The Touchy Irving Howe

Last night, I was trying to find a comment I had remembered Irving Howe making about Hannah Arendt, and I found myself holed up, late into the night, with a volume of his criticism. I run into these sorts of detours a lot. I set out for a destination, and before you know it, it’s 2 am, and I’m miles away from where I need to be.

I’ve read Howe’s criticism many times before, but I never noticed just how touchy he is about what he perceives to be the haughtiness of authors and critics. Howe is sensitive, perhaps too sensitive, to the power dynamics of fiction and criticism: how writers look down on the people they’re writing about or the readers they’re writing for, how they create scenes and settings in which the sole object is to put on display the superior sensibility that conjured them.

The first time I noticed this tendency in Howe was in his essay on George Steiner’s In Bluebeard’s Castle, which he reviewed in Commentary in 1971:

A phalanx of crucial topics, a tone of high-church gravity, a light sprinkle of multilingual erudition, a genteel stab at prophecy—it’s easy to imagine the strong impression Mr. George Steiner’s lectures must have made when first delivered for the T.S. Eliot Memorial Foundation at the University of Kent. And now, when we read his first sentence announcing that his book is written “in memoration” of T.S. Eliot, we are prepared for some decidedly high-class prose.

High-class prose. Well, I thought to myself, it’s Steiner, who is a terrible snob, often embarrassingly so. Even when he’s talking about fucking, Steiner can’t help sounding pretentious (“The mathematics of sex stop somewhere in the region of soixante-neuf; there are no transcendental series.”)

But then, as Howe goes on, the resentment gets hotter. He circles back to that tittering audience at Kent, those eminent and English souls, sylvan and stupid (“smiles of appreciative concord flit through the auditorium”). He can’t shake that image of the well-heeled Steiner: “Not for a moment does this cause him to strain his syntax, lose his cool, or breathe an ill-mannered rasp.” At times, he gets ugly: “His style, in all its mincing equanimity.” That word: mincing.

I moved onto Howe’s essay on Lukács and Solzhenitsyn, which appeared in Dissent in 1971. Howe wrote a manifestly sympathetic introduction to Lukács’s The Historical Novel back in 1963. Howe clearly respected Lukács then. And even in this later essay, even with his criticism of Lukács’s political compromises and apologias for Stalinism, he still respects Lukács.

But the respect and the criticism are eclipsed by something else. A simmering contempt for Lukács’s “silken” captivity that reaches a boil in Howe’s conclusion. There Howe dwells on what seems like an over-reading (or at least an undefended reading) of Lukács’s use of the word “plebeian.” Lukács’s Stalinism, Howe suggests, is a function of his snobbery; his real sin is a condescension that cannot be contained.

But Lukács, like Steiner, is a mandarin, I thought, so perhaps Howe’s temperature is understandably raised.

Then I got to Howe’s epic broadside against Philip Roth (upon which Roth took some fun revenge in The Ghost Writer The Anatomy Lesson.) Roth was/is no mandarin, but he gets under Howe’s skin. So much so that we find Howe, midway through the essay, speaking like an outraged attorney on behalf of his clients, the aggrieved middle classes of Roth’s early fiction. “Even a philistine character has certain rights,” Howe thunders. Accusing the author of “not behaving with good faith toward the objects of his assault,” Howe defends the Patimkins against Neil Klugman, Mrs. Portnoy against Alex, the Jews against Philip Roth.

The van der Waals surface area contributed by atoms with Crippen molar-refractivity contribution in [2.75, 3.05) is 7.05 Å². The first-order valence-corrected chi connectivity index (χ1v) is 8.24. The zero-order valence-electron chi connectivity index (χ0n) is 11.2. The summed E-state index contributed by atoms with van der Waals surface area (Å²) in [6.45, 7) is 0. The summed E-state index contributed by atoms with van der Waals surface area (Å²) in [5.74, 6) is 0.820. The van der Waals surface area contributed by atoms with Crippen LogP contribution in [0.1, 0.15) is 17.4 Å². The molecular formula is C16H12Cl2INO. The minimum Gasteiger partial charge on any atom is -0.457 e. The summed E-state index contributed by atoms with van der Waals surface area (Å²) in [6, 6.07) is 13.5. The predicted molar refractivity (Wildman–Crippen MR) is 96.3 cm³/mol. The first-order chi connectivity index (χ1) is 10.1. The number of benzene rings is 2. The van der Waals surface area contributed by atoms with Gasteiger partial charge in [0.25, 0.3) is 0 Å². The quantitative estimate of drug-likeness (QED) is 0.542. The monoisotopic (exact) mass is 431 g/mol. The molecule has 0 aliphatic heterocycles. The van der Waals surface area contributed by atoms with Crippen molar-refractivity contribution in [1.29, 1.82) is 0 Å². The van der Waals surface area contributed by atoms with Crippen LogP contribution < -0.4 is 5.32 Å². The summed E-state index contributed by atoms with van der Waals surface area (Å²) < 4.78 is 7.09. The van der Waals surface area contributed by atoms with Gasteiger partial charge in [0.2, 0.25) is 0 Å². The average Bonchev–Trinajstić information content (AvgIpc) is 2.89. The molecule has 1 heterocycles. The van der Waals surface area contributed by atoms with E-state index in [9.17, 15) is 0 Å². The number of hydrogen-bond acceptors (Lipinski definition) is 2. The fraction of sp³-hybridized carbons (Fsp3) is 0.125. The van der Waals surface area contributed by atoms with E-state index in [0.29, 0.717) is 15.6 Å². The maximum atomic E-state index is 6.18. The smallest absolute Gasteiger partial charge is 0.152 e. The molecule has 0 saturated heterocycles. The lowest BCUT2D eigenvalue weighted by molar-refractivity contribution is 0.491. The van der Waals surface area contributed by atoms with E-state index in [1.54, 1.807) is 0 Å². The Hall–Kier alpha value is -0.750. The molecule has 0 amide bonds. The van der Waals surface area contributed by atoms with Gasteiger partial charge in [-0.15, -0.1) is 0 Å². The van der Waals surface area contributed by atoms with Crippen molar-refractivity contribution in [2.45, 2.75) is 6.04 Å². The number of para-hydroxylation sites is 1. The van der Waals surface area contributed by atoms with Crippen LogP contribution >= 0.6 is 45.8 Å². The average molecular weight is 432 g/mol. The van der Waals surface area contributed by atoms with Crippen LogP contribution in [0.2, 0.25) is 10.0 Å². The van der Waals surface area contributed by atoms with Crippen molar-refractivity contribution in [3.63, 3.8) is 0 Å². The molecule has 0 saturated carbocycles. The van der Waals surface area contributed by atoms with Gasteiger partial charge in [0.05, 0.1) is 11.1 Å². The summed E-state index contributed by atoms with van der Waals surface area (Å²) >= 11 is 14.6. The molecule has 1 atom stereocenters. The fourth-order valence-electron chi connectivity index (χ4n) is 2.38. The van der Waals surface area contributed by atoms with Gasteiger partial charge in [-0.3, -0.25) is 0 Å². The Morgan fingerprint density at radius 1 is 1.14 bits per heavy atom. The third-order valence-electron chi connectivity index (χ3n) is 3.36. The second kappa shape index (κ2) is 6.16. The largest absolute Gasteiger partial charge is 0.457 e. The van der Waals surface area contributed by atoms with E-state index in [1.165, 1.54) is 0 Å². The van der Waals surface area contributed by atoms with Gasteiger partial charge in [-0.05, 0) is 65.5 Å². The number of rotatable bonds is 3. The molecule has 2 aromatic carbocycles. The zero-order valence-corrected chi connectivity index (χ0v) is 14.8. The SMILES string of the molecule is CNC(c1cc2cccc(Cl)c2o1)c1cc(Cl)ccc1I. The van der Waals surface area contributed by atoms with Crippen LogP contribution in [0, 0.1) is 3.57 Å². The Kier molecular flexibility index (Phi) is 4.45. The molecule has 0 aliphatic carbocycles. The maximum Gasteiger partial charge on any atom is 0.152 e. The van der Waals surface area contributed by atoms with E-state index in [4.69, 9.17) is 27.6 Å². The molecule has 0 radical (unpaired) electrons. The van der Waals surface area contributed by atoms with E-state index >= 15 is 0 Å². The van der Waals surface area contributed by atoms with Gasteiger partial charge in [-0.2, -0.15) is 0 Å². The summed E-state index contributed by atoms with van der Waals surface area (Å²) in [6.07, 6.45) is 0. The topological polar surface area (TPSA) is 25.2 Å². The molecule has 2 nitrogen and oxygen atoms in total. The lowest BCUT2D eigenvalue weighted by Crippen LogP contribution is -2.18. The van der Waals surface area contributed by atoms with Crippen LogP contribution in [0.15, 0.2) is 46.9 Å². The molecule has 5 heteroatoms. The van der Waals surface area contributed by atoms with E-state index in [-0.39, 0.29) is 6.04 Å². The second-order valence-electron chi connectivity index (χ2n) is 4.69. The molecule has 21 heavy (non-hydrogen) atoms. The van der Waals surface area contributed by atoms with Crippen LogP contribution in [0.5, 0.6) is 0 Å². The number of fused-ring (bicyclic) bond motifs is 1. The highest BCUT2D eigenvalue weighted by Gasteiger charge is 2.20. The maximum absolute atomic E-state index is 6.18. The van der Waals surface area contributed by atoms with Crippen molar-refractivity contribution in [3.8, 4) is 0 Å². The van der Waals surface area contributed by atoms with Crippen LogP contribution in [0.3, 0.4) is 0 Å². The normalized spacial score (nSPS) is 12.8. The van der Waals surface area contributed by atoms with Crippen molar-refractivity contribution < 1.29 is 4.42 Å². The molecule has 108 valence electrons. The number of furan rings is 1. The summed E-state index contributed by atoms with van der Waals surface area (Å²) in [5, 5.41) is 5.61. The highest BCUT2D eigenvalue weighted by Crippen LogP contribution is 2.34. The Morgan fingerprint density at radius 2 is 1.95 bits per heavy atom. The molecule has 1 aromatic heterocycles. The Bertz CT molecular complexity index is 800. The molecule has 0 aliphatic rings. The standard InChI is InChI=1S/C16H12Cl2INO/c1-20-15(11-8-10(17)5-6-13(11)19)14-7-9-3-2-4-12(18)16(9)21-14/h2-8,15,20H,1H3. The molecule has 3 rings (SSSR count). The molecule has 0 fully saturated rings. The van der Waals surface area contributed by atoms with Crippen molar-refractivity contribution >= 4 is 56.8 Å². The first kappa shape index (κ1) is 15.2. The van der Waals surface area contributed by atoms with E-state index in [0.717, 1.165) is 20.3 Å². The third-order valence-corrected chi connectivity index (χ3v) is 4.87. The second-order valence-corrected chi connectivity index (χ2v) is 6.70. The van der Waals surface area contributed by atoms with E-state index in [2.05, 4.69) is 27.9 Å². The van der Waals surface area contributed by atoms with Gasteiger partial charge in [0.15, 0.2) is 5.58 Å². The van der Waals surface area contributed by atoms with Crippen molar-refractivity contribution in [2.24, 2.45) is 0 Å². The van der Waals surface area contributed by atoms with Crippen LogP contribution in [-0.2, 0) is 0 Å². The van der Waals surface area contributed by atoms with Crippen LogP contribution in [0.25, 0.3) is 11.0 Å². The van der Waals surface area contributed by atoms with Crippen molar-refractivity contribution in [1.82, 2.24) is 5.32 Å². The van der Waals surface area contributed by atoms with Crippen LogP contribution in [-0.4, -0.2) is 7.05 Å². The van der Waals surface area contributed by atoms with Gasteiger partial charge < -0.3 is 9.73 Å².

What one senses nevertheless in the stories of Goodbye, Columbus is an enormous thrust of personal and ideological assertiveness. In the clash which, like Jacob with his angel, the writer must undertake with the world around him—and, unlike Jacob, must learn when and how to lose—there can be little doubt that Roth will steadily pin his opponent to the ground.

For good or bad, both in the stories that succeed and those that fail, Goodbye, Columbus rests in the grip of an imperious will prepared to wrench, twist, and claw at its materials in order to leave upon them the scar of its presence—as if the work of fiction were a package that needed constantly to be stamped with a signature of self.

Their [Roth’s characters] vulgarity is put on blazing display…the ridicule to which she is subjected…immobilizing the Patimkins…straight-arming all the other characters…

Roth feels obliged to drop a heavy thumb on the scales by making his suburbanites so benighted, indeed, so merely stupid, that the story [“Eli the Fanatic”] finally comes apart.

There usually follows in such first-person narratives a spilling-out of the narrator which it becomes hard to suppose is not also the spilling out of the author. Such literary narcissism is especially notable among satirists, with whom it frequently takes the form of self-exemptive attacks on the shamefulness of humanity. In some of Mary McCarthy’s novels, for example, all the characters are shown as deceitful and venomous, all but a heroine pure in heart and close to the heart of the author.

You might say it’s a point in Howe’s favor—his almost intuitive grasp of the will to power of a writer, his willingness to stand up to the bully on behalf of the little guy—except that it recurs with such frequency that you begin to wonder whether the judgment is required more by the critic than his text. To turn Howe on and against himself, it’s as if he feels slighted by the writers he’s writing about, as if he needs to wrestle them into some properly belittled proportion.

You come away from Howe depressed. Not with enlightenment but with the sense that the world is ugly and small, that nothing can escape the irrepressible struggle for dominance, not even the words on a page.

In a throwaway line about Roth, Howe gives some sense that he knows this:

His great need is for a stance of superiority, the pleasure, as Madison Avenue says, of always being “on top of it.” (Perhaps he should have been a literary critic.)

It’s a moment of acute self-understanding. Yet it’s marred by one thing: the realization that Howe never took pleasure even in this, his momentary triumph over the object of his critique, even when that object was himself.


  1. zzflowz January 14, 2015 at 7:30 am | #

    Reblogged this on zzflowz's Blog.

  2. thenodster January 14, 2015 at 7:50 am | #

    I’ll make a guess and say you still didn’t find the Arendt quote…

  3. Roquentin January 14, 2015 at 9:40 am | #